“You need to cancel your Airbnb reservation or you’ll be charged.”
The message was from David, an Airbnb host with whom I’d made a summer-long reservation earlier last month and it stopped me still in my tracks. We were talking about over $2,000 here of which $575 was a non-refundable deposit for June and an additional $116 for Airbnb’s fee. Moreover, when I tried to cancel online today, the website was clear: too late. My credit card had been charged. I had literally just burned $700 – the cost of a brand new iPhone 6S.
The month before, I’d booked a room with David for our son who needed a place to stay near VELCO where he has a paid engineering internship. VELCO is pretty much in the middle of nowhere, north of Rutland, VT, and about two hours from home. The plan had been for him to live in David’s BNB in Pittsford from Sunday through Thursday and come home on weekends. It wasn’t cheap, but it also wasn’t the local Comfort Inn where other interns were staying for way more.
However, a few days after making that booking, I received a call from a local municipal official who lives about a mile and a half from VELCO, a nice woman in her 70s, a widow who offered to make Sam dinner as well as provide him with a private room, bath and Wifi. She’d heard about Sam through a fellow Town Clerk whom I’d called earlier, putting out feelers. She sounded sweet and smart.
“I understand about runners,” she said, after I explained that Sam was a dedicated college XC and track runner who practiced religiously. “My oldest son was a XC runner.”
Aha! Here was a mother who understood about crazy diets and ten-mile runs at dawn. “Does he still run?”
“No. You see, he was running with his track team when a drunk driver drove off the road and killed him. That was thirty years ago. He was only thirteen.”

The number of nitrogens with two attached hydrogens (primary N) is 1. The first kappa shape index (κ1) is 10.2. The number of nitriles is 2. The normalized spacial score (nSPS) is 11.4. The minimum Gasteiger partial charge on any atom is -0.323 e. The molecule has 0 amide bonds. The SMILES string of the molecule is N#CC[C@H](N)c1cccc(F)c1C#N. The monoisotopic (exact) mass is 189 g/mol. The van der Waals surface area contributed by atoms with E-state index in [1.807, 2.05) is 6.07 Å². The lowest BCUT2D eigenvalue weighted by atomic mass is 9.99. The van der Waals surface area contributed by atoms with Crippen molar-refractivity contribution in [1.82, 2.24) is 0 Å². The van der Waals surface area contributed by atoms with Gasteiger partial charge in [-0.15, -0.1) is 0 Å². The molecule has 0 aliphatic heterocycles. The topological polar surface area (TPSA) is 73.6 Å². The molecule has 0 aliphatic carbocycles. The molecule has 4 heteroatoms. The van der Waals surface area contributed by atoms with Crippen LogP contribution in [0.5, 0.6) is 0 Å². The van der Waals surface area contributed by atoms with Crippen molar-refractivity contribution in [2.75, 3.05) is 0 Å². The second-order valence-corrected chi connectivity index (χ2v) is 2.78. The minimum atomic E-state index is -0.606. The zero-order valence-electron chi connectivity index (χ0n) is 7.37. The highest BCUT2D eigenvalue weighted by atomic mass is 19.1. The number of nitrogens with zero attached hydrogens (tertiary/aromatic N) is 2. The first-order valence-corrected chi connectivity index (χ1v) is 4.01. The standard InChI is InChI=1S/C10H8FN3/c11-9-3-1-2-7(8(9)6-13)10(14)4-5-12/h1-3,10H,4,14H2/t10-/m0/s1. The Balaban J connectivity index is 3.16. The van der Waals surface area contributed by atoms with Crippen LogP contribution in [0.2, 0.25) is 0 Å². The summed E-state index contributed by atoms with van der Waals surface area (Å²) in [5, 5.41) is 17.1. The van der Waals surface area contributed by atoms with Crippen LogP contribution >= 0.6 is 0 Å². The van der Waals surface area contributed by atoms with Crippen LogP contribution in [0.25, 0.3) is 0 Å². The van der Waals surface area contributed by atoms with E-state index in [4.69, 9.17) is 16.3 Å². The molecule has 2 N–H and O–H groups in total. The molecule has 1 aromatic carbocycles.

Heart. Stop. Heart. Break. Pain. Pain.
Okay, so immediately I knew two things. 1) This was a woman who had lived every mother’s nightmare. 2) This was a woman who had survived every mother’s nightmare. 3) Sam needed to stay with her, no question. And while he was there he needed to mow her lawn, clean her gutters, change a few lightbulbs, and do whatever else she needed even if that meant cribbage.
Sam instantly agreed. Besides, he likes the idea of meals at six, a tidy home, quiet and order. Maybe it’s an engineering thing.
Anyway, I emailed David through the Airbnb site to cancel last month and he instantly understood. Really nice guy. Sure, no problem. I assumed everything was set and I’m sure I pressed that cancel button on the Airbnb site…but then David’s message.
“Call them,” my twenty-something, newspaper reporter daughter said. “You always taught me to call people or meet them face-to-face for a story.”
Hot damn, the kid had learned something. So, I called Airbnb (1-855-4-AIRBNB) and got Jacob right away. After confirming personal data, the next thing he did was read all the emails between David the host and me. That’s right. They’re saved and their Airbnb’s property to provide a digital trail if hosts (or guests) got out of line. Like the NSA – but in a nice way. In my case, there was my May 16th message, “I’m sorry, but I have to cancel,” along with David’s generous reply.
In fifteen minutes – following Airbnb’s confirmation with David – the matter was settled. All my money was refunded, including Airbnb’s fee.
There could have been other, perfectly legal outcomes. David could have kept mum and not sent me the message to begin with and I wouldn’t have found my error until I opened my Discover bill later in the month. He could have put up a stink. He could have claimed – perhaps, rightly so – that he might have lost a summer-long reservation due to my idiocy. I certainly cost Airbnb more than they made on the deal – which was zero. They could have kept the fee and, again, perhaps rightly so.
But they didn’t.
You can argue that’s just prudent business. However, I prefer to believe they are building good karma. Like the other day when I was pulling into a parking spot and a woman swung by, leaned out of her window and gave me temporary parking permit for the space that she didn’t need. This morning, having put two dollars in the meter that I didn’t use, I remembered that and waved in a driver searching for a space.
Yeah, silly. So what? It’s the little kindnesses that make the difference between a world that is hostile and one that’s joyful. A free parking space goes a long way. So does a refund of nearly $700.
Thank you everyone. Going out to pay it forward.